Loving one’s enemies is a radical idea advocated by Jesus. There’s a sense to it though. You can’t very well make things better by hating them. If they intend to do you harm, there is nothing to be gained by fighting fire with fire.

Ghandi also said, “An eye for an eye, and soon the whole world is blind.”

So let’s lower the stakes a little here. What are we to do with idiots, jerks, fools, annoying people, the guy who cut you off in traffic, the lady who jumped in front of you in line, a vindictive co-worker, the landlord who ignores your maintenance requests, and so on? Since they’re not trying to kill us or ruin us, these people are freed up to receive mild hatred or plain old disdain. No harm done right?

I was snow shoeing this morning just stewing and stewing about someone who has done more than irk me lately. He wasn’t at enemy status, so I just had a little pity party for myself and vented angry thoughts in his direction. And–dang it–I felt very convicted. Hardly what should be coming from a follower of Jesus.

God wants his followers to be characterized by their love. I had to stop, turn from my sinful anger, and ask for his refreshing and renewal; the very thing promised by Peter in Acts 3.

3:19 Therefore repent and turn back so that your sins may be wiped out,
3:20 so that times of refreshing may come from the presence of the Lord, and so that he may send the Messiah appointed for you – that is, Jesus.

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A Theology Worth Killing For

It’s been done before. It’s still done today. And still it seems odd to say that a theology is worth killing for.

I don’t hold this view, but the Sadducees and Jewish leaders of Jesus’ day thought in these terms. Jesus challenged their theology and their positions of religious authority, and so they had him executed. Then Peter and John healed a man and delivered a controversial sermon.

“While Peter and John were speaking to the people, the priests and the commander of the temple guard and the Sadducees came up to them, angry because they were teaching the people and announcing in Jesus the resurrection of the dead.” Acts 4:1-2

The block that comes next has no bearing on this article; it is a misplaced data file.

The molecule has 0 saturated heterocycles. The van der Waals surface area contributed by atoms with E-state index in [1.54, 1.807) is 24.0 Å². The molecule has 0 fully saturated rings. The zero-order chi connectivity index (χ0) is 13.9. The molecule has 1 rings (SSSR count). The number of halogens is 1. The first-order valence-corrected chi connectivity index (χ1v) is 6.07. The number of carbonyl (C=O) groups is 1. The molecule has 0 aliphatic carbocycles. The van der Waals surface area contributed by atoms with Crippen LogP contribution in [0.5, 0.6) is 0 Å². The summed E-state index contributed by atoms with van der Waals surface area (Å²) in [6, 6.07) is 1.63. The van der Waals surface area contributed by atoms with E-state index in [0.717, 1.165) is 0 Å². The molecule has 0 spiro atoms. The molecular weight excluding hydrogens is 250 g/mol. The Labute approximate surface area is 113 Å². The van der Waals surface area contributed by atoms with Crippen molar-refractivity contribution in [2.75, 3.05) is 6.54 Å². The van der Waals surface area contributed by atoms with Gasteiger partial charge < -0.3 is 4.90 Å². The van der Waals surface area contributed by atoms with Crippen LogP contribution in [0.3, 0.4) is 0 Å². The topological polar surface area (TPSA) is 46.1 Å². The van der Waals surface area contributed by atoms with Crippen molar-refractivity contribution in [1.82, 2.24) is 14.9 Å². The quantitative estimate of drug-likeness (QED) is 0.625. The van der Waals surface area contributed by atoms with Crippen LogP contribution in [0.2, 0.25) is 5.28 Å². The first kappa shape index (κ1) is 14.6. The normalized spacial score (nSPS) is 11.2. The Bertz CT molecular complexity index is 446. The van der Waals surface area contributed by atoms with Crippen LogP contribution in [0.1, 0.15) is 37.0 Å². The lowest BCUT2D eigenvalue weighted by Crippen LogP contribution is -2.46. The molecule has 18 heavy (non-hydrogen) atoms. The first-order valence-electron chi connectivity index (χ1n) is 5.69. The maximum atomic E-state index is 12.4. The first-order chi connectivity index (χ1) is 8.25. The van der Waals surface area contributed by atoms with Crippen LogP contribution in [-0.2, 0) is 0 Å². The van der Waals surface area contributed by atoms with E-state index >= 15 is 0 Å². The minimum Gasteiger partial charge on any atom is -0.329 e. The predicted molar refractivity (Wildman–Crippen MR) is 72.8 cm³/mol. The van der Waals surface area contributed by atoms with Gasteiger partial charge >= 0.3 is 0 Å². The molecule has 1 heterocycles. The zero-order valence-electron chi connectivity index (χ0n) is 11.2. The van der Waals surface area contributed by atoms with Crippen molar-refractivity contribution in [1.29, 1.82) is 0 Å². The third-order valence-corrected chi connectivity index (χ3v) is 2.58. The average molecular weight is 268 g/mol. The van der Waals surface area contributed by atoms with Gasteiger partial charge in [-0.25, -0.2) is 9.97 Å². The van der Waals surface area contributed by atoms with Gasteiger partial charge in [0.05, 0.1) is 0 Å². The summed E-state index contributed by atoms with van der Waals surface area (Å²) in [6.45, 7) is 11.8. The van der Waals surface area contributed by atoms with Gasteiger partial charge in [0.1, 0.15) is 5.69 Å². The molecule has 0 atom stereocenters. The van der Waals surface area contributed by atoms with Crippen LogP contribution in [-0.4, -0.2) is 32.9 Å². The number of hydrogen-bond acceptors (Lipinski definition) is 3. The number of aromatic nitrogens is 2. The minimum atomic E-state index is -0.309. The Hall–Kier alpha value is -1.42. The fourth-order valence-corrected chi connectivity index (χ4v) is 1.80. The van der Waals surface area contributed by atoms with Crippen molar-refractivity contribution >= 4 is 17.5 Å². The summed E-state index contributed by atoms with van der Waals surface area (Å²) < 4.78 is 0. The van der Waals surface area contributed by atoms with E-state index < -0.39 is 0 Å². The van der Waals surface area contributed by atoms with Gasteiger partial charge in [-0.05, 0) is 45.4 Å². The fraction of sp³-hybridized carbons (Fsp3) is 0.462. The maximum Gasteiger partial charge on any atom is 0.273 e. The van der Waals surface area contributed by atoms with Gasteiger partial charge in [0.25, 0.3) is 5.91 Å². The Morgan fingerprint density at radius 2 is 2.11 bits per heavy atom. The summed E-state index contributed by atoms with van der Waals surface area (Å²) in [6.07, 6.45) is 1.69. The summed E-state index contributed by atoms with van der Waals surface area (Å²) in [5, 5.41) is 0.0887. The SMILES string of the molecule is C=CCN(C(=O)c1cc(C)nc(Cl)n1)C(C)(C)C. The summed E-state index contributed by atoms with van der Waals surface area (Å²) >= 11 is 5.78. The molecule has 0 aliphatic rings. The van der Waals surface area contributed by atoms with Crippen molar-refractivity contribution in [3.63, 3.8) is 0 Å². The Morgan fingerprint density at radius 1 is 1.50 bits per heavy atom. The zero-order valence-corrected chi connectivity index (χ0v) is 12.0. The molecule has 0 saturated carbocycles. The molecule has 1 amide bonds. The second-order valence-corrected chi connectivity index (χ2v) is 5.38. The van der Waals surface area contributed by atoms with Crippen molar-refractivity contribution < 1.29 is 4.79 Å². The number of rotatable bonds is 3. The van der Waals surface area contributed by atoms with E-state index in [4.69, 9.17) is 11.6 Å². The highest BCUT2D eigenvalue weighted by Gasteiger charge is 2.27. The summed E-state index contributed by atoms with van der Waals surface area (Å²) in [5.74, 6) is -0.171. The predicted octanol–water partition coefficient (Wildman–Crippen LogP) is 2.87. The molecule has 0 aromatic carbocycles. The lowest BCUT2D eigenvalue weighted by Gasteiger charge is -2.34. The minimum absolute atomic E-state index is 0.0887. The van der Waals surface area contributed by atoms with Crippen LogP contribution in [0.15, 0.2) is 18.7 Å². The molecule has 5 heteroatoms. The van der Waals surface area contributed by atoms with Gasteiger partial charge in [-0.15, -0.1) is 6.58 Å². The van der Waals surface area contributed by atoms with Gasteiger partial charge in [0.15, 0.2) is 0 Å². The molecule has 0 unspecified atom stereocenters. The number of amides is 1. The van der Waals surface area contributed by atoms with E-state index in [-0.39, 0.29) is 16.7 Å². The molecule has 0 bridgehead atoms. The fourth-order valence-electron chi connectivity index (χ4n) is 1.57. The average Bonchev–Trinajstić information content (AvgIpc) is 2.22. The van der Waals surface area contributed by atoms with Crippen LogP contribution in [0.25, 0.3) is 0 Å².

Throughout history the church has notoriously slain theological dissidents, reformers, and traditionalists. And while Christianity is perhaps in a more docile period, some elements of Islam have picked up where the church left off.

All of this hints at a simple truth: theology is more important and dangerous than we usually think.

Some kill for it. Some die because of it. And so we know that a theology is not something to merely meddle with. Theology is life-changing and destiny-determining.

Of course we also need to lighten up. There is no ideology or system of thought that is worth killing for. In the case of theology I would say we shouldn’t even let it necessarily determine with whom we socialize. Nevertheless, theological beliefs are vitally important. They need to be taken seriously, evaluated, and modified with the greatest of care.

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My Solution to Tracking Theology Resources

I’ve been concentrating on finding good resources on theology, the emerging church, and mission. I even read some of them. But the my one frustration has been finding a good way to share them here on this blog.

I have been using del.icio.us to keep track of these articles and web sites in the form of bookmarks. My del.icio.us page has everything listed and categorized.

Perhaps the ideal would be if these bookmarks could appear on inamirrordimly as posts, but I have found a suitable compromise for now. I have added a new page called “Theology Resources.” On this page is my latest listing of theology resources.

One disclaimer, nay two. First of all, I was using del.icio.us for all of my bookmarks in the past. That is no longer the case. Secondly, I don’t always read everything from top to bottom, and simply “bookmarking” an article does not equal endorsement.